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SECTION V.—Nature and Grace the Instruments of God.

The less capable the soul in the state of abandonment is of defending itself, the more powerfully does God defend it.


The one and infallible influence of the divine action is invariably applied to the submissive soul at an opportune moment, and this soul corresponds in everything to its interior direction. It is pleased with everything that has taken place, with everything that is happening, and with all that affects it, with the exception of sin. Sometimes the soul acts with full consciousness, sometimes unknowingly, being led only by obscure instincts to say, to do, or to leave certain things, without being able to give a reason for its action.

Often the occasion and the determining reason are only of the natural order; the soul, perceiving no sort of mystery therein, acts by pure chance, necessity, or convenience, and its act has no other aspect either in its own eyes, or those of others; while all the time the divine action, through the intellect, the wisdom, or the counsel of friends, makes use of the simplest things in its favour. It makes them its own, and opposes so persistently every effort prejudicial to them, that it becomes impossible that these should succeed.

To have to deal with a simple soul is, in a certain way, to have to deal with God. What can be done against the will of the Almighty and His inscrutable designs? God takes the cause of the simple soul in hand. It is unnecessary for it to study the intrigues of others, to trouble about their worries, or to 82scrutinize their conduct; its Spouse relieves it of all these anxieties, and it can repose in Him full of peace, and in security.

The divine action frees and exempts the soul from all those low and noisy ways so necessary to human prudence. These suited Herod and the Pharisees, but the Magi had only to follow their star in peace. The child has but to rest in His Mother’s arms. His enemies do more to advance His interests than to hinder His work. The greater efforts they exert to thwart, and to take Him unawares, the more freely and tranquilly does He act. He never humours them, nor basely truckles to them to make them turn aside their blows; their jealousies, suspicions, and persecutions are necessary to Him. Thus did Jesus Christ live in Judea, and thus does He live now in simple souls. In them He is generous, sweet, free, peaceful, fearless, needing no one, beholding all creatures in His Father’s hands, and obliged to serve Him, some by their criminal passions, others by their holy actions; the former by their contradictions, the latter by their obedience and submission. The divine action balances all this in a wonderful manner, nothing is wanting nor is anything superfluous, but of good and evil there is only what is necessary. The will of God applies, at each moment, the proper means to the end in view, and the simple soul, instructed by faith, finds everything right, and desires neither more nor less than what it has. It ever blesses that divine hand which so well apportions the means, and turns every obstacle aside. It receives friends and enemies with the same patient courtesy with which Jesus treated everyone, and as divine instruments. It has need of no one and yet needs all. The divine action renders all necessary, and all must be received from it, according to their quality and nature, and corresponded to with sweetness and humility; the simple treated simply, and the unpolished kindly. This is what St Paul teaches, and what Jesus Christ practised most perfectly.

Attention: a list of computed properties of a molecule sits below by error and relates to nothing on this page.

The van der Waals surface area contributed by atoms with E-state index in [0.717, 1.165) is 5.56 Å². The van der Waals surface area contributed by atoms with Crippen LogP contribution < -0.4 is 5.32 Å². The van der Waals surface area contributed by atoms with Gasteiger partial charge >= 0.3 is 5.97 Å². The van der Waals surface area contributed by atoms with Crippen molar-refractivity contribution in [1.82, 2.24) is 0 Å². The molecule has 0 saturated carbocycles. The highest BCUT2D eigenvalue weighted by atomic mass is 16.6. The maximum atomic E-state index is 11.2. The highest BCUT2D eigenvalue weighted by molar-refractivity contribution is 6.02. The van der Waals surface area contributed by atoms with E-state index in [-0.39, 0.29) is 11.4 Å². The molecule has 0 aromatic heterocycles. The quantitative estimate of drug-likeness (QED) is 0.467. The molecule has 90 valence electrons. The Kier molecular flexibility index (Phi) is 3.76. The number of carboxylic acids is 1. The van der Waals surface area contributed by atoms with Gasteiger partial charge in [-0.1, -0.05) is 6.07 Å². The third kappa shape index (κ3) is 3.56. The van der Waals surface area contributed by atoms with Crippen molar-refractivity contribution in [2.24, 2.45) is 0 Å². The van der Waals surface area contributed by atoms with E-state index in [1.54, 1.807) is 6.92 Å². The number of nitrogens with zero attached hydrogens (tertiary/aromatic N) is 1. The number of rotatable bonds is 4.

Only grace can impress this supernatural character, which is appropriate to, and adapts itself to each person. This is never learnt from books, but from a true prophetic spirit, and is the effect of a special inspiration, and a doctrine of the Holy Spirit. To understand it one must be in the highest state of abandonment, the most perfect freedom from all design, and from all interests, however holy. One must have in view the only serious business in the world, that of following submissively the divine action. To do this one must apply oneself to the fulfilling of the obligations of one’s state; and allow the Holy Spirit to act interiorly without trying to understand His operations, but even being pleased to be kept in ignorance about them. Then one is safe, for all that happens in the world 83can work nothing but good for souls perfectly submissive to the will of God.

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